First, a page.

I would say that the reason I never fully got involved with C++ is because it was such a learning curve. Sure, there are tutorials and such now, but back when I started trying to learn, the only way to do it was to go to Barnes & Nobles and pick up a "how to" or a "for dummies" book that rivaled the phone book in weight. I mean, it doesn't get anymore gritty than C++ because it was basically industry standard for 2 decades. Now though, as a modern developer, you have options. I recommend exercising those options. :)

Ultimately, GML is more organized and easier for new people to pick up and run with. If you're not trying to make WoW or Final Fantasy 36, its plenty powerful and offers lots of great assets to help newer people learn without hindering folks who already know what they're doing.

RizlaPleaseLa2 karma

Thanks for your answer! I've always heard GML clumped into a toy language in the same way as VB.NET. As a previous VB.NET dev, i know this sort of distinction sucks. Glad to hear it's nice to work with.

In regards to why Game maker couldn't make a blockbuster title, why do you think that is? Problems with the extensibility or the engine itself?

EricRuthGames1 karma

Its not that it CAN'T make a blockbuster title, but more that AAA studio style games are tricky to create in GMS.

For example, some of the biggest Indie games ever made are Game Maker games (believe it or not), but it doesn't do 3D so well, so its more of a 2D-centric platform. If you want to make anything 3D, then I suggest using Unity in place of GMS, but if 2D is your thing, there's almost nothing GMS can't handle.

bszent1 karma

I still use a TI-82 to this day.

EricRuthGames1 karma

For coding?! You strong-willed person, you!

bszent1 karma

No lol! For math!

How the hell do you code on calculator? That boggles my mind.

EricRuthGames1 karma

It requires an insane amount of patience (something I lost long ago).

To be honest, I can't even imagine spending that much money on just a calculator. For some reason science has never explained, those damn TI calculators NEVER dropped in price despite modern technology blowing those things out of the water. I mean, c'mon. Get your shit together, Texas Instruments!

bszent1 karma

I know right I never bought one just for that reason. I just out of luck recently found this TI-82 in an abandoned office, and it was a golden find.

EricRuthGames1 karma

Oh, lucky you!

NoxiousPluK1 karma

Since you looked into C++ in the past, may I, suggest C# in combination with monogame?

C# is (imo) an amazing language and quite easy to get the basics of. There are nummerous tutorials on basic C# and also monogame (open source version of microsofts discontinued xna). Make sure to check out the monogame showcase.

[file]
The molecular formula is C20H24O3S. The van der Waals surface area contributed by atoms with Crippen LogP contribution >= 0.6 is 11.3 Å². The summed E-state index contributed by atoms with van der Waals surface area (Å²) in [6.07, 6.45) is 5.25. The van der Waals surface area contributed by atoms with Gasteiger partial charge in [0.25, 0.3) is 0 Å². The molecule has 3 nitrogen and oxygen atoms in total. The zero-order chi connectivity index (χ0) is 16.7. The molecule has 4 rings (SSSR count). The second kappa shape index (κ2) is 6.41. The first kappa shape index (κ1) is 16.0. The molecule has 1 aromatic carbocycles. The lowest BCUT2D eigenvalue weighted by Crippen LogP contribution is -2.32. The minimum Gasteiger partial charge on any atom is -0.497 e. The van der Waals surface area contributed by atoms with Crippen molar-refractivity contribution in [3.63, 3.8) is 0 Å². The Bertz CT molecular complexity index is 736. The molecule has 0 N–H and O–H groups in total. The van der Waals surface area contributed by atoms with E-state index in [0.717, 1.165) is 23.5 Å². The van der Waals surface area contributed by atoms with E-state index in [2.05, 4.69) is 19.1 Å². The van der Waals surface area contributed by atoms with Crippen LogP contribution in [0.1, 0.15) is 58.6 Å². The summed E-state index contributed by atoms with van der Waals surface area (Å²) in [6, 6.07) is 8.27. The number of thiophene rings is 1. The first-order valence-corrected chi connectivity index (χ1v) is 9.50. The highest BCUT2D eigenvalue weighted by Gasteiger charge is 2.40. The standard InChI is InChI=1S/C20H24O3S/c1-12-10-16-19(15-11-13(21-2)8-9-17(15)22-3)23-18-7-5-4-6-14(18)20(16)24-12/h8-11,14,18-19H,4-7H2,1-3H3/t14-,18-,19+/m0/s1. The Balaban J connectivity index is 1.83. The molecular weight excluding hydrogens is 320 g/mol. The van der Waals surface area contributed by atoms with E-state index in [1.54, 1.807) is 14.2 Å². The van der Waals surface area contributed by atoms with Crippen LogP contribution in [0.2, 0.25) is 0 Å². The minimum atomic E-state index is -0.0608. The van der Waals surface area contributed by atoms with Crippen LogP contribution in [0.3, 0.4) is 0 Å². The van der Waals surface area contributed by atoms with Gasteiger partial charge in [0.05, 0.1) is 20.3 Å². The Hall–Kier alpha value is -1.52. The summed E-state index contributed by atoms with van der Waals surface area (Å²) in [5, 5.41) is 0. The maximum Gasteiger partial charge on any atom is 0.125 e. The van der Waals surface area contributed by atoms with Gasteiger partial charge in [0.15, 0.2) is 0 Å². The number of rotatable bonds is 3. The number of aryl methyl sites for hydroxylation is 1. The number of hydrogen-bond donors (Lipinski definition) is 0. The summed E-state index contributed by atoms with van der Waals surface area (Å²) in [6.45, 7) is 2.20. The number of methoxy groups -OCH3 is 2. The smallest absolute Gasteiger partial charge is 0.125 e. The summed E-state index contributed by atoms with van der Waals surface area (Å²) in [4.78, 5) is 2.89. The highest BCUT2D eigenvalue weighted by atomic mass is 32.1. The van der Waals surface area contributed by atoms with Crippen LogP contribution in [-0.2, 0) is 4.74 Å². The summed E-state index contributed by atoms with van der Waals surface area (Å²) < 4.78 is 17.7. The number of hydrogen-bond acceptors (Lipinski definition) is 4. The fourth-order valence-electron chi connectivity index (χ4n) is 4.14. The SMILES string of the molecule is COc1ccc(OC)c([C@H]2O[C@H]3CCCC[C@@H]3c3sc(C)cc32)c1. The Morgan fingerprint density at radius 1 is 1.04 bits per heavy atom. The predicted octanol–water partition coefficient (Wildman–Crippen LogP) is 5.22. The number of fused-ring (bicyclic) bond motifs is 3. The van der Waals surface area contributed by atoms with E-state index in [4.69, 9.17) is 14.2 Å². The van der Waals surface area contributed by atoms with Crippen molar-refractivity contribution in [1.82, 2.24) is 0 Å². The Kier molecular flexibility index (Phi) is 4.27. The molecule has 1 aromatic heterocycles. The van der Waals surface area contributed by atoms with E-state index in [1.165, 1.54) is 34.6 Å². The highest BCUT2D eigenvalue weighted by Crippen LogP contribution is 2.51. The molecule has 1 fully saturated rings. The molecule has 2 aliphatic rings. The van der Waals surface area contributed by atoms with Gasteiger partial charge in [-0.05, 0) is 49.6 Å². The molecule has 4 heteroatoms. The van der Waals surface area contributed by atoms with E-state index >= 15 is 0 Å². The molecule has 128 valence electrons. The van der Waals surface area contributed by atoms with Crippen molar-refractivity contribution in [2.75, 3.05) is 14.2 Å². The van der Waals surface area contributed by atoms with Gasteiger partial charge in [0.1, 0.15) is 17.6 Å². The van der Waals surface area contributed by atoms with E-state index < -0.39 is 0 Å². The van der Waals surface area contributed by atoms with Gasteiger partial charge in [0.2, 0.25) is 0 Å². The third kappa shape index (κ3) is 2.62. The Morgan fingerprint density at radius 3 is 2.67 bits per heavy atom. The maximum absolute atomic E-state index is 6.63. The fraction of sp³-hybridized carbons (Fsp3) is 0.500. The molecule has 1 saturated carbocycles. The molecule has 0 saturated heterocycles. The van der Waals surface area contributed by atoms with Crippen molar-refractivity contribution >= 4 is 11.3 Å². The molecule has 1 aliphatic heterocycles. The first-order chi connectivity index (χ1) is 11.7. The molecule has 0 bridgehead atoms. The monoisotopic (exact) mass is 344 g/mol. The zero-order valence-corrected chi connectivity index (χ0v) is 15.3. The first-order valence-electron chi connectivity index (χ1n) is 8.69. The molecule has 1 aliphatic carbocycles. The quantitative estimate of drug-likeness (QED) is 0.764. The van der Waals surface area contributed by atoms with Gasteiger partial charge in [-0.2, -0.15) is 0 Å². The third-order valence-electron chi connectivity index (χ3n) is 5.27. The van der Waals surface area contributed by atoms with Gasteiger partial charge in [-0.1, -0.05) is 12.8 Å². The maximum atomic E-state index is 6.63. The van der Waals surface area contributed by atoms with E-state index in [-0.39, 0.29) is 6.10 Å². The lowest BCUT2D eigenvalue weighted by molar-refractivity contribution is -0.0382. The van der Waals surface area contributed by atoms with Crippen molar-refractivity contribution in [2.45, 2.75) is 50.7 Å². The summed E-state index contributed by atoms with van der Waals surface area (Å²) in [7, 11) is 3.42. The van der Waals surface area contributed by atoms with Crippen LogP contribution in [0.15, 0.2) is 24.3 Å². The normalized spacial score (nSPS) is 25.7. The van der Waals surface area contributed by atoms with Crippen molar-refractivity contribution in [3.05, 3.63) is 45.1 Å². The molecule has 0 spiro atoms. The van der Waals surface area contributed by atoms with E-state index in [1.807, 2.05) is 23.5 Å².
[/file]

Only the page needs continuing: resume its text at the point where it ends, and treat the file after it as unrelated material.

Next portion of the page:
EricRuthGames1 karma

One day when I have the time, I will be looking in to a lot more than just C#. I want to dip some time in to Spine and Unity as well.

GalacticCow1 karma

Oh man, TI-basic. That brings me back.

I'm convinced an entire generation of programmers was raised on TI-BASIC. For me it was my first foray into programming, and what drove me to pursue programming as a career.

EricRuthGames2 karma

"Hello world!"

Remember that one from your first day? :D

GalacticCow2 karma


Yes, yes I do.

EricRuthGames2 karma

Have a delicious upvote, you nerd. :D

goatcoat1 karma

Art and code are two talents involved. What about making the game fun to play? We're you always good at that?

EricRuthGames0 karma

I would say that learning design is a hit & miss kind of thing.

Its a talent you can definitely expand on and learn more about very easily. Its a skill that when it has been acquired, allows you to look at any game you play through a completely different perspective.

No more will you just say "Oh, that was fun!" Now you'll say "That was fun, and now I'm going to break down and articulate exactly why it was fun for me." Talking to lots of people who have never made a video game, you can see the logic change in conversation as they start to understand some of the points of game development.

The easiest way to put it is this: Every element of your game, from the design, to the art, to the sounds, to the gameplay should all work together instead of against each other. If your different elements fight one another or hinder the overall gameplay than there is something wrong and you need to pinpoint what is causing the friction and where. Sometimes this can be tricky, but it is ALWAYS a good idea to find and articulate why some things don't work together.

GlowingOrangeOoze3 karma

Did you have any aptitude for sound and music before you started working on it for games? Do you think a complete amateur has a chance at creating a good soundtrack for a game if he keeps things simple?

Me and a couple friends got a project going with me serving as the art team, and the other two being coders, but we're really feeling our lack of a sound guy. I've read some tutorials and put a few things together using OpenMPT, but I don't know a tracker from a sequencer or honestly know if I'm even starting in the right place.

EricRuthGames0 karma

I did have a bunch of music work under my belt. I had written music for a game called O2Jam and another one called Neon fm before I got my indie career really started.

My advice for someone just kicking things off is this: If the games you are working on are retro in style (NES or SNES in theme) than writing music is easier because the quality of your art/gameplay will dictate audio expectations form your player base. So, for example, if you have 8 bit pixel art in your game, try writing music with only 4 instruments that sound very MIDI-ish. Because of your game's art style, the low tech synth sound will work wonderfully. However, if you have elaborate Hand drawn 2D animations and 3D cinematics, clearly, 4 instrument MIDIs aren't going to cut it.